“The fusion between Moët-Hennessy and Louis Vuitton was in 1987; I was 15 years old,” Hennessy recalls when we meet at Upper House during his stopover in Hong Kong. “At that point it wasn’t completely a family group any more. And to be honest, I never wanted to work for the group. Number one, I hated the idea of working for my father. And more importantly I wanted to be able to look at myself in the mirror and feel that what I’d done with my life was entirely due to what I’ve done and not due to help I received.”
After enduring resentful looks during a brief internship with Dior’s perfumes division – whose president at the time, Maurice Roger, had been hired by Hennessy’s grandfather – the young Hennessy was determined to work for every luxury group except LVMH. After graduating from university, he did stints at Puig (working on Paco Rabanne), Gucci (“that created a big chaos because at that time Gucci and LVMH were in this humongous lawsuit”), Alexander McQueen (as marketing director) and L’Oréal (as marketing director for Giorgio Armani perfumes).
“I really made my whole career outside of the group,” he says. Indeed, Hennessy was involved in creating some of the most commercially successful fragrances of the time, often in direct competition with LVMH. But after negotiating all the elements that go into launching a mass product – from the designer’s vision to the packaging and print advertising – he found himself at a crossroads.
“I was losing faith in myself, losing faith in the industry in general,” Hennessy says. “In 10 years of creating scents for fashion designers, I had never put out a product that was completely the product I would have wanted to do.”
At the urging of a headhunter, he spoke to several top designers about going back into fashion. But it was a dinner at the Baccarat restaurant at Paris that would decide his next move. “At the end of the dinner I stopped by the museum – it’s a tiny museum – and they were exhibiting one century of Baccarat perfume bottles,” he says. “Life is funny.”
“I looked at those gorgeous bottles and coffrets. I stayed two hours in that tiny museum and by the end my faith in perfume was back. I thought, this is exactly what I want to do. What if I would actually go out on my own and create a collection that would look, feel and smell exactly the way I think it should? And put perfume back on its pedestal in the same way it was back in the 19th and beginning of the 20th centuries?”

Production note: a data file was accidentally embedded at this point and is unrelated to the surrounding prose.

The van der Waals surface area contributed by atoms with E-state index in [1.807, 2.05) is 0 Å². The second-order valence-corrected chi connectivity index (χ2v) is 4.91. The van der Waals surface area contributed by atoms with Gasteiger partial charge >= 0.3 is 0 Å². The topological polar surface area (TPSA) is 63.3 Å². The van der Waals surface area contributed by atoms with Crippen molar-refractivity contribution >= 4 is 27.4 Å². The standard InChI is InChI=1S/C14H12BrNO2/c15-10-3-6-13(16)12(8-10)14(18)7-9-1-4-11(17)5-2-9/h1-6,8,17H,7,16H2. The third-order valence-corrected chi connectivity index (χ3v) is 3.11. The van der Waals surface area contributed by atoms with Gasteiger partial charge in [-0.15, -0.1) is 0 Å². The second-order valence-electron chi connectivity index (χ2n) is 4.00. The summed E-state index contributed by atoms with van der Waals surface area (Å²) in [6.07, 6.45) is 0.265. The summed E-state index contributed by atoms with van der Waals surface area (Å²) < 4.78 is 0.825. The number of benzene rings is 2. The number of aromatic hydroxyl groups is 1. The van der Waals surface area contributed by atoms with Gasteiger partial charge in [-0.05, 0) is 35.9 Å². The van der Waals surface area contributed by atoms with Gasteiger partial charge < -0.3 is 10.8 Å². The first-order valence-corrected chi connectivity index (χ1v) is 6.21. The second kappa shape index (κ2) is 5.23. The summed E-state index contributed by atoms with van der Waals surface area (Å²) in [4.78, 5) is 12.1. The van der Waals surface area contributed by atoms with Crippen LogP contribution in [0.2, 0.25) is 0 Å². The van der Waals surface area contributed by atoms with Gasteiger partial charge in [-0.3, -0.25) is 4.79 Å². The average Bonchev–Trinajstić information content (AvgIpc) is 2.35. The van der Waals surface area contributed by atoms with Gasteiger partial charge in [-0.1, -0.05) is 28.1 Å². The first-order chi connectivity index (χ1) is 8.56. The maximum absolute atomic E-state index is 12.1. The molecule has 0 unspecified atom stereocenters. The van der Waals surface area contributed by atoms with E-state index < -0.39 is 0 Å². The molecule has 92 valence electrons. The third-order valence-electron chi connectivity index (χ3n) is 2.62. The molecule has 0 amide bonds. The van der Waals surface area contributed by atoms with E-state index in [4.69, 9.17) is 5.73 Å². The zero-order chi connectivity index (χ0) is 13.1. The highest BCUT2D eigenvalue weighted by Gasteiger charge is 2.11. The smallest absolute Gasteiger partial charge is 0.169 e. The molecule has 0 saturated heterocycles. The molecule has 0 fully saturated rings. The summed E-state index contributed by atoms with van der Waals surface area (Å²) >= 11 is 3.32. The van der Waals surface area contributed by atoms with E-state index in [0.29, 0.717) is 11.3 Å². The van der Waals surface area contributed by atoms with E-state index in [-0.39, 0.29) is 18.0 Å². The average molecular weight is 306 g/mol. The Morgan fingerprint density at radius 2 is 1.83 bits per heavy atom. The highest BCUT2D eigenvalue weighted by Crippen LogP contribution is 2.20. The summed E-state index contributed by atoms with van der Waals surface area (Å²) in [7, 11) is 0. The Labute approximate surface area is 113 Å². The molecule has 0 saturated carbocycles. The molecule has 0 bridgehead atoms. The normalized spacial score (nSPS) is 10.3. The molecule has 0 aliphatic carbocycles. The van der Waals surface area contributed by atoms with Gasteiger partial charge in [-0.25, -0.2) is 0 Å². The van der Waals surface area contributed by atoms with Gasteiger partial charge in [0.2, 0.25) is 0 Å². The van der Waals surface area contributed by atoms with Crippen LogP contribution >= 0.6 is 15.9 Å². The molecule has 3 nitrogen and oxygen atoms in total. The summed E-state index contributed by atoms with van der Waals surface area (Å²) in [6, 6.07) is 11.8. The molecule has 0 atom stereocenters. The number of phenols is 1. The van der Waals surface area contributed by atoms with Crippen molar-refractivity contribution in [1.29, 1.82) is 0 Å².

Soon Hennessy was putting his hours of study at “nose school” to use creating his first collection of 10 scents, L’Oeuvre Noire. He also dreamed up a bottle and coffret worthy of display in the Baccarat museum. “It’s very much reminiscent of what I witnessed that night: a beautiful wood coffret with several coats of lacquering and satin bedding inside; the coffret opens and closes with a key; the bottle is carved on the side with a shield motif; the names are not on a sticker but on a real metal plaque and filled manually by syringe with a black enamel.”
Having created such a precious work of art, Hennessy “suddenly realised there was a contradiction between creating a luxury product that would be a disposable product”. Again, he looked to the past and recalled how his grandmother had a personalised perfume bottle that she would take to the shop to be refilled once the fragrance ran out.
“So I made the decision to make every bottle refillable. So the bottle you buy is the bottle you keep all your life,” Hennessy says. “And I made all the satin bedding removable, so you can reuse the case as a jewellery coffret if you want. I was creating what I call an eco-luxury product. Because in a way the best product for the environment is the product that creates no waste.”
Once Hennessy convinced suppliers to take a chance on his completely bespoke coffret, Kilian the brand was born.
In the 11 years since, Hennessy and his perfumer Calice Becker have created dozens of fragrances in categories such as The Fresh, The Smokes, The Cellars and The Narcotics.
“The way I think of creation is in terms of olfactive books, where every scent is a chapter of the book,” he explains. “At one point the book is over. So every collection has a certain amount of scents. L’Oeuvre Noire, my first collection, was from day one a collection of 10 scents. And four of the 10 are still alive and among our top sellers.”
Hennessy’s newest collection, From Dusk Till Dawn, is an homage to Austrian artist Gustav Klimt. “What I love the most is his Byzantine period, playing with gold leaf and the contrast between light and darkness,” he says. “We have two scents in this collection: Woman in Gold, which is inspired by the portrait of Adele Bloch-Bauer, and Gold Knight, which is a reference to the knight in golden armour in Klimt’s Beethoven Frieze.”
Hennessy and Becker created the scents by focusing only on ingredients that expressed to them darkness or shimmering gold. “The ingredients that express shiny gold for me were bergamot, honey, yellow roses, anise,” he says. “For darkness, it was black ingredients like black pepper, black vanilla, patchouli, leather. In a way it’s as if I shrunk the amount of raw ingredients available to express the same contrast as Klimt tried to express through his paintings.”
Besides traditional perfumes, Kilian has also expanded into a variety of products designed to “give women beautiful attributes of seduction and protection”. These include a collaboration with Fleur du Mal on scented lingerie and Hennessy’s new shower-gel and body-lotion line. Another popular collection has been Kilian jewellery, created with Lanvin jewellery designer Elie Top and featuring ceramic inserts that release scent as the wearer moves.
“I think our job is really to surprise the customer. Frankly, there are so many scents that I’ve created,” Hennessy says, laughing softly, “that you have to push the boundaries very far today to really come up with true creation.”